rocky after Buffalo hide
Zeke Lunar has warned that his charge, Ron "Rocky" Guerrero, will put Francois "White Buffalo" Botha out to pasture tonight.
He said the 41-year-old Botha should have hung up his boxing gloves a long time ago, and would pay for overstaying his welcome in the ring.
Guerrero will oppose Botha for the vacant WBF heavyweight belt.
Their clash will be presented by World Sports Promotion (WSP) at Tlokwe Banquet Hall in North West province.
"Botha was a great fighter and a very nice man, but he has overstayed his welcome in the ring and we will assist him in that direction," said Lunar.
"We're gonna knock his head off."
Guerrero, 34, will be ushered to war by Tony Ayala Senior, the man who masterminded Botha's defeat by Michael Moorer on November 9, 1996.
Botha had been on a winning streak before being stopped in the 12th round by Moorer.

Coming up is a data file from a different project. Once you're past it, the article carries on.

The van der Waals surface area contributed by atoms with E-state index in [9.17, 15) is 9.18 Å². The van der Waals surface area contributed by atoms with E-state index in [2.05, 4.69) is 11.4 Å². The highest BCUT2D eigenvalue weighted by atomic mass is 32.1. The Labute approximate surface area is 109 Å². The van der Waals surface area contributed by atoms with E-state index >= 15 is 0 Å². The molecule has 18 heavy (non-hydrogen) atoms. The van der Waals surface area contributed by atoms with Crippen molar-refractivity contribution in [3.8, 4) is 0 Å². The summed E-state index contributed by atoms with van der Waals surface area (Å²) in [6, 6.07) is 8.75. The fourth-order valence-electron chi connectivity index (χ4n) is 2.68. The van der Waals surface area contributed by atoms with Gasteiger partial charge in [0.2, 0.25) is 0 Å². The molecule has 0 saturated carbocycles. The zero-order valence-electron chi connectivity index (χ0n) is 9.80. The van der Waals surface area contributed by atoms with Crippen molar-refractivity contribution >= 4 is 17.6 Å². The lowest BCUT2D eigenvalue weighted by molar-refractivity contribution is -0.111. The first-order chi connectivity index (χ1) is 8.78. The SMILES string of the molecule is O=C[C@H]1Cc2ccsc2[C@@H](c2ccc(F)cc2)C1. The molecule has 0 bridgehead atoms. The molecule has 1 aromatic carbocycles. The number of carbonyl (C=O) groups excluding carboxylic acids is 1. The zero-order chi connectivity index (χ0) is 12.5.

He had chalked up 36 wins, 21 by the short route, and winning the IBF belt since making his professional debut in 1990.
He last fought in 2007 against Bob Mirovic whom he outpointed over 12 rounds for the WBF Interim title.
On paper Botha is a favourite and that is based on his experience from 52 fights, 45 wins (28 KOs), four losses - on knockout - and two draws.
His defeats were against Moorer, Mike Tyson, Lennox Lewis and Wladimir Klitschko.
Guerrero has been a professional fighter since 1998, but without any silverware to prove his capability.
He has 20 victories (14 KOs) against 15 defeats (six by KO), and he should use this opportunity to the best of his ability.
Meanwhile, the new owners of WSP, King Ramathe, Thabang Segooa, Mikiro Ramphenyane and Eric Strydom announced yesterday that their vision of helping the previously disadvantaged through education will be rolled out tonight.
"We will donate 20 computers to a school that will be chosen by MEC for sports Ndleleni Duma during our tournament," said Ramathe.
"In the next 12 months, we would have made at least 17200 people computer literate.
"We aim to increase that number to 86 000 in five years and by then have a thousand computer engineers."